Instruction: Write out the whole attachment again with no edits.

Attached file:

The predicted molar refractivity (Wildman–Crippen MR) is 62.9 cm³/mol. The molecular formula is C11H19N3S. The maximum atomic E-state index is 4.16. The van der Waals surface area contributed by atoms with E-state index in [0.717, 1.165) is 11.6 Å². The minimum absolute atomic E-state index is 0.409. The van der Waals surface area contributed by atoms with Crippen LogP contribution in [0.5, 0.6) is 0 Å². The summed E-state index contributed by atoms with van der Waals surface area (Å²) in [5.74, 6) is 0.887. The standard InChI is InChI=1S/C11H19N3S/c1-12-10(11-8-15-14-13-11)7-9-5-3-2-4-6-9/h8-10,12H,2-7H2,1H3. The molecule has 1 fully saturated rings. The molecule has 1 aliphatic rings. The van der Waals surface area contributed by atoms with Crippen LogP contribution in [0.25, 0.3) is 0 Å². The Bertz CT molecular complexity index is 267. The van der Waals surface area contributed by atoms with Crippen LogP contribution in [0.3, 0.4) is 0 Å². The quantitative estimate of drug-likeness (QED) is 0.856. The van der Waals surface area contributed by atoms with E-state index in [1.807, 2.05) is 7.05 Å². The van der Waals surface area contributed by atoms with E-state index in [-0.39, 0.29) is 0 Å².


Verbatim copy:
The predicted molar refractivity (Wildman–Crippen MR) is 62.9 cm³/mol. The molecular formula is C11H19N3S. The maximum atomic E-state index is 4.16. The van der Waals surface area contributed by atoms with E-state index in [0.717, 1.165) is 11.6 Å². The minimum absolute atomic E-state index is 0.409. The van der Waals surface area contributed by atoms with Crippen LogP contribution in [0.5, 0.6) is 0 Å². The summed E-state index contributed by atoms with van der Waals surface area (Å²) in [5.74, 6) is 0.887. The standard InChI is InChI=1S/C11H19N3S/c1-12-10(11-8-15-14-13-11)7-9-5-3-2-4-6-9/h8-10,12H,2-7H2,1H3. The molecule has 1 fully saturated rings. The molecule has 1 aliphatic rings. The van der Waals surface area contributed by atoms with Crippen LogP contribution in [0.25, 0.3) is 0 Å². The Bertz CT molecular complexity index is 267. The van der Waals surface area contributed by atoms with Crippen LogP contribution in [0.3, 0.4) is 0 Å². The quantitative estimate of drug-likeness (QED) is 0.856. The van der Waals surface area contributed by atoms with E-state index in [1.807, 2.05) is 7.05 Å². The van der Waals surface area contributed by atoms with E-state index in [-0.39, 0.29) is 0 Å².